Fact-checking acronyms and last night’s political ding-dong…

Acronyms are tricky beasts (AATB). Sometimes their meaning is obvious, sometimes so familiar the attendant phrase evaporates, as with the BBC.

Other collections of letters are not so easy to spot, and here is one: CCHQ. That acronym stands for Conservative Campaign Headquarters, useful to know last night when the Tories rebranded their Twitter account as factcheckUK@CCHQPress, accompanied by a big blue tick.

In a cynical little exercise, the Tories pretended to be an independent fact-checking service running an eye over everything Jeremy Corbyn said during the leaders’ debate on ITV (more of which, accompanied by much sighing, in a moment).

Dominic Raab, the foreign secretary, went on the airwaves this morning to defend this act of trickery, saying no one had been fooled. Well, I say he did, but not on my airwaves as two wearisome syllables in, I switched to BBC Radio 3. God but that man is annoying.

The thing is, if people weren’t fooled, why bother with such a stunt? The aim clearly was to fool people and muddy the paddling pool of politics by copying the form and appearance of a genuine fact-checking service.

I’d like to think that pulling such a low trick would put people off the Tories; but if they’re not repelled by the sight of Boris Johnson regurgitating lies like an over-stuffed penguin, then perhaps they won’t care about this digital duplicity.

Fact-checking services by newspapers and broadcasters do an important job. The Washington Post runs everything Donald Trump says against a factual ruler, and last month concluded that Trump had made 13,435 false or misleading claims over 993 days.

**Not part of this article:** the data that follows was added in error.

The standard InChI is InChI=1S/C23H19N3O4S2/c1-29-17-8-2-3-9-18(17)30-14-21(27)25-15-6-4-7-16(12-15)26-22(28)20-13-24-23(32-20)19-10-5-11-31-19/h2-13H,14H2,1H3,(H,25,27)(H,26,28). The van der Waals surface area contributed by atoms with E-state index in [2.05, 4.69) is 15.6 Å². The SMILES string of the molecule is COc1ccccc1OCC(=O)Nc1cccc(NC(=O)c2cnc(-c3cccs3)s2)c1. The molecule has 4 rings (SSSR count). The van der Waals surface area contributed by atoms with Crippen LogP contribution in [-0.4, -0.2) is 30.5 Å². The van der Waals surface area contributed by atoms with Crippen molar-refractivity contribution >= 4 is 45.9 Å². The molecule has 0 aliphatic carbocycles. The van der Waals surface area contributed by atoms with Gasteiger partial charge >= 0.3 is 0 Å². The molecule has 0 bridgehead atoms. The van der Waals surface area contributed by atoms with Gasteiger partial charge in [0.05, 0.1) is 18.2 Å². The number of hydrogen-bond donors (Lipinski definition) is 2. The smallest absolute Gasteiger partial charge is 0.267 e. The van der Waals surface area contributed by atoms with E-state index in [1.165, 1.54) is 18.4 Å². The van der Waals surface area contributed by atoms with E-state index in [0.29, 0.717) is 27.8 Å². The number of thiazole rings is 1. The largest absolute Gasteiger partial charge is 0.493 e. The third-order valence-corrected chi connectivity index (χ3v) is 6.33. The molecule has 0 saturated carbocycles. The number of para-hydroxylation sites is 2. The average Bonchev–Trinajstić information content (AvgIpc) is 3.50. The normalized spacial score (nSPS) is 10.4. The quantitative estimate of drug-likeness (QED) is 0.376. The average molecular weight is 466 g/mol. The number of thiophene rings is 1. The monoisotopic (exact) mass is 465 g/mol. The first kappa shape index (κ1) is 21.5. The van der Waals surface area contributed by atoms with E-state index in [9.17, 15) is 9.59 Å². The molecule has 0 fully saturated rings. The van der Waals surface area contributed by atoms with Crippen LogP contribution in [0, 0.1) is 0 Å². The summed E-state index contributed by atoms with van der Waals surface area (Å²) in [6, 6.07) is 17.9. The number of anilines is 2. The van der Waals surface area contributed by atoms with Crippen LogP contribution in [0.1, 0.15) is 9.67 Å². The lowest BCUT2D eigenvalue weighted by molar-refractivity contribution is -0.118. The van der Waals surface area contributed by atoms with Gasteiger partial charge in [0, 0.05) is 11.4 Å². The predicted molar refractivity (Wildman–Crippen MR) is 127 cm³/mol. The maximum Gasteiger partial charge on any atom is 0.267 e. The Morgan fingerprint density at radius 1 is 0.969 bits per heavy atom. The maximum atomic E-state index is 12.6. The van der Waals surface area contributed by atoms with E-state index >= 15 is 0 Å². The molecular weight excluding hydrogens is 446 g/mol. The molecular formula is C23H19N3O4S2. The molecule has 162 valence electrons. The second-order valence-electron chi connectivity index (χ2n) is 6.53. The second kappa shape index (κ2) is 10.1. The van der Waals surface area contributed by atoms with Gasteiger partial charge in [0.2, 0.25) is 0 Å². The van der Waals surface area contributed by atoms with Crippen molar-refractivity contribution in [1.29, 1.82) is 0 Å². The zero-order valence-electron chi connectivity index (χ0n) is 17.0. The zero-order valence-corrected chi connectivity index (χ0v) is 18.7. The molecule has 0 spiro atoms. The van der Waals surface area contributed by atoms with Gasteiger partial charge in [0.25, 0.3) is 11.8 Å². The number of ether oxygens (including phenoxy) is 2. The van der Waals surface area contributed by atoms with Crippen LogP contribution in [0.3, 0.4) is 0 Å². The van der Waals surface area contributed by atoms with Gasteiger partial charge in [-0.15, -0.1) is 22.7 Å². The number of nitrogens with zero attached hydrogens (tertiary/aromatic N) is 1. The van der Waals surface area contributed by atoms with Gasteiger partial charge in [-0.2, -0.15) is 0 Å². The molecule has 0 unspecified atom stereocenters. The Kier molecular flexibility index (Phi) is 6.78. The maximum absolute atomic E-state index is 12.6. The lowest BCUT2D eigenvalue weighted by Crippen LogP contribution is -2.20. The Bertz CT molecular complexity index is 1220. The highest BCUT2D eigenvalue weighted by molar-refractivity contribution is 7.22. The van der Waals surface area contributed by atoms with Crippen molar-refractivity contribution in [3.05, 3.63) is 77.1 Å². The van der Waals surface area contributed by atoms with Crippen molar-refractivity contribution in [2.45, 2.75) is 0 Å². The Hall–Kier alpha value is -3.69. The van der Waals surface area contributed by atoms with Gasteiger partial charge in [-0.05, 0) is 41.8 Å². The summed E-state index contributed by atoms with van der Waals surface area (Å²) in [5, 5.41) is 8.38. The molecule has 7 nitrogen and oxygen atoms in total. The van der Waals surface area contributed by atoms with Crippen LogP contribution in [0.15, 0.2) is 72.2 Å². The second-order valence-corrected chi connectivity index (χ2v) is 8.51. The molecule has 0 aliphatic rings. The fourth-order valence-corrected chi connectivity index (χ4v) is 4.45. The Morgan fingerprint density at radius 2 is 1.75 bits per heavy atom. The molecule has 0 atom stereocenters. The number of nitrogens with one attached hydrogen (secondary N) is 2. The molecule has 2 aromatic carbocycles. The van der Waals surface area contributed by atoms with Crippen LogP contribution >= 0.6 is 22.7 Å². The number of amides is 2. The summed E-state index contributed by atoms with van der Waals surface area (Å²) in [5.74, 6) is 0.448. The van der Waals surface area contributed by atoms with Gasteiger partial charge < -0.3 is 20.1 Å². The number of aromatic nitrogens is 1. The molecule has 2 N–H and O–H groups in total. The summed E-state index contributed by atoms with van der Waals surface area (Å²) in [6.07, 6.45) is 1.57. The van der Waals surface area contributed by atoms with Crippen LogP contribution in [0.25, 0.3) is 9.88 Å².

Everything nowadays is clouded in such a toxic fog. No one can spot the facts in this moral murk. So they chose the ‘fact’ that most appeals to them.

As the Tories’ tawdry tomfoolery gained plenty of attention, it will probably be considered a hit by whoever dreamed it up (presumably it was Dominic Cummings, Boris Johnson’s political adviser and spinner of dark arts).

As to the debate itself, a confession: I didn’t watch the whole thing, lacking the moral courage for such endurance. Three minutes of edited highlights were more than enough.

One takeaway from this Johnson v Corbyn bout was the reaction of the studio audience to what both men said. Corbyn’s baffling position on Brexit raised a laugh; as did Johnson’s claim to be a dedicated follower of the truth.

Both leaders deserved that mockery: Corbyn because his position on Brexit is more frayed than an ancient pair of jeans; and Johnson because everyone knows he can’t open his mouth without a lie falling out.

In football terms, hardly my mother tongue, this was a goalless draw. The usual suspect newspapers today declared Johnson as the winner, but they’d say that if he stood there in his over-sized Union Jack Y-fronts singing “God Save Brexit”.

Everyone knows that “Getting Brexit Done” is another of those lies (Brexit won’t be done for years). Along with the one about needing this election because Parliament stopped Brexit. It didn’t and MPs were becoming more favourable to Johnson’s deal, merely asking for a sensible amount of time to scan the small print.

Do these debates change people’s minds? Mine can’t be changed when it comes to Boris Johnson (too impossibly awful and duplicitous). As for Jeremy Corbyn (genuinely passionate about the NHS, but hopeless on Brexit and a touch sanctimonious), it’s still a case of wait and see.

Last night I did consider setting up my own politician-checking account called TwatCheck, but sadly there just isn’t the time.

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